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Trump Slams Obama; Updates on Orlando Terror Attack. Aired 8:30-9a ET

Aired June 13, 2016 - 08:30   ET


[08:30:00] DONALD TRUMP (R), PRESUMPTIVE PRESIDENTIAL NOMINEE (via telephone): The greatest source and the - well, look, first of all, we have to stop people from coming in from Syria. We're taking them in by the thousands. And you're going to have tremendous problems. You will have problems right now. You will have problems like we've never seen before.

And this will only get worse because we have very weak leadership. And Hillary is going to be weaker than Obama. We have - if she got in, she would be weaker than Obama, in my opinion. All you have to do is read the Secret Service reports about her, the book that just came out. And when you read that, you can't have her as president. So -

CHRISTINE ROMANS, CNN ANCHOR: You know, but this isn't - this isn't a refugee issue, though. I mean this particular case is not a refugee issue. You know, this is a case - excuse me, this is a case of an American citizen with what appears to be multiple different motivations here.


ROMANS: But investigators will finally determine - determine what happened here. But how - how do you equate what happened here with what - with a Syrian refugee?

TRUMP: OK. This is a case of surveillance. This is a case of intelligence gathering information. You will find that many people that knew him felt that he was a whack job. He was going - something like this would have happened. I already hear it starting to happen of people that knew him, the ex-wife and other people. They don't report them. For some reason, the Muslim community does not report people like this. So we do have two different standards. We have people that live here and have become radicalized and have been radicalized. You look at his father. His father is a - sort of a prime example.

But you look at the people that have come to the country and you look at - and are here and for that we need intelligence gathering. We have to look at the mosques. We have to look at all - we have to look at the community. And, believe me, the community knows the people that have potential for blow-up. The communities -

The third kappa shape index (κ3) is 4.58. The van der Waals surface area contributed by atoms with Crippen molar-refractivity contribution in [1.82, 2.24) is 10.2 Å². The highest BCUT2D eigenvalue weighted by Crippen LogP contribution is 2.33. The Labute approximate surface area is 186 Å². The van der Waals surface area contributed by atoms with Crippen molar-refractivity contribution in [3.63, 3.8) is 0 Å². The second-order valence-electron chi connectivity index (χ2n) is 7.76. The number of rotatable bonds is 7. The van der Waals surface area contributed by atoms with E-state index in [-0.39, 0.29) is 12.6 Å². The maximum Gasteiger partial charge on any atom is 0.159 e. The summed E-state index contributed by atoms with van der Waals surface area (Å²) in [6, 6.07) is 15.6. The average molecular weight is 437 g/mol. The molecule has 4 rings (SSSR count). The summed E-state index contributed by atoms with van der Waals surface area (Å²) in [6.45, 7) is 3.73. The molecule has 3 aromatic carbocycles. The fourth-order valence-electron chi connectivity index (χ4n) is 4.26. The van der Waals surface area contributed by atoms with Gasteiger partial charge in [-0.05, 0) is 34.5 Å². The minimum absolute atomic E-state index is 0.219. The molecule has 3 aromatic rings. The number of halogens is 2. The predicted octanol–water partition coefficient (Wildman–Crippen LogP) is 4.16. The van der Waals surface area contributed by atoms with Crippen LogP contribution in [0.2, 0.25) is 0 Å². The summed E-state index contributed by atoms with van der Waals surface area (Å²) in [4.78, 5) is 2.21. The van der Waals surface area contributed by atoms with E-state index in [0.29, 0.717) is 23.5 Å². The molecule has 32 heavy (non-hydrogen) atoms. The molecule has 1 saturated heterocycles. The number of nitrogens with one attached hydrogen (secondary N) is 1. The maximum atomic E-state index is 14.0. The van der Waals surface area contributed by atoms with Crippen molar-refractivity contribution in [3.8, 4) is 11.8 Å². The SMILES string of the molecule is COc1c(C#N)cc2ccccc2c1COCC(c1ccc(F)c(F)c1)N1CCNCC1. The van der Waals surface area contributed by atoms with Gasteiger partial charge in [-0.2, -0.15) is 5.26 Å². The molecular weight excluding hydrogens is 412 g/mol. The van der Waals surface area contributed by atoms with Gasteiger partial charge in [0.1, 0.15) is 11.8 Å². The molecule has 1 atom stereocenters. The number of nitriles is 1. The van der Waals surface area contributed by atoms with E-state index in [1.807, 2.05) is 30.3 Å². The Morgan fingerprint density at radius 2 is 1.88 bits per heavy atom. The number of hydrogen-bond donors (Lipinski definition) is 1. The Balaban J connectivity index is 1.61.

TRUMP: That we're talking about, they know about this guy. They knew that this was tremendous potential for blow up. And then, of course, we have to stop allowing people in to our country. Build a safe zone in Syria. Get the Gulf States to pay for it. We can lead it. We don't want to pay for it. We don't have any money. Our country doesn't have any money. We owe $19 trillion.

ROMANS: So do you -

TRUMP: But the Gulf States have nothing but money. Let them pay for it. We'll lead it. Build a safe zone in Syria so they can stay there.


TRUMP But the last thing -

ROMANS: All right.

TRUMP: We need is to take in more people like this guy because you're going to have problems. This is just the beginning. You're going to have problems like this all over our country and it's going to get worse and worse. And look what's happening in Europe. It's a mess.

ROMANS: Donald Trump -

TRUMP: But we should not be taking in more people. We have nothing - we have enough problems in our country without doing that.

ROMANS: And we look forward to hear what you have to say later on today. Apologize again, Mr. Trump, for the disruption in our satellite feed, but thank you so much for your time this morning.

TRUMP: Thank you very much.

ROMANS: All right. You're welcome.

All right, 32 minutes past the hour. He described the terror attack as the most difficult day in Orlando's history. Up next, we're talking live to the city's mayor, Buddy Dyer.


[08:36:42] ROMANS: I want to apologize for a couple of technical issues we're having in Orlando with Chris and Alisyn, but let's continue here with the investigation now into the worst mass shooting in the nation's history. Forty-nine people killed at a gay nightclub here - here in Orlando, 53 others wounded. Not since September 11th have we endured a more deadly attack on American soil.

We're finding out more about this gunman, including his chilling call to 911. He pledged allegiance to ISIS during the massacre. He paused during the massacre to call 911 and pledge allegiance to ISIS.

I want to go live now to CNN's Boris Sanchez in Orlando with the very latest.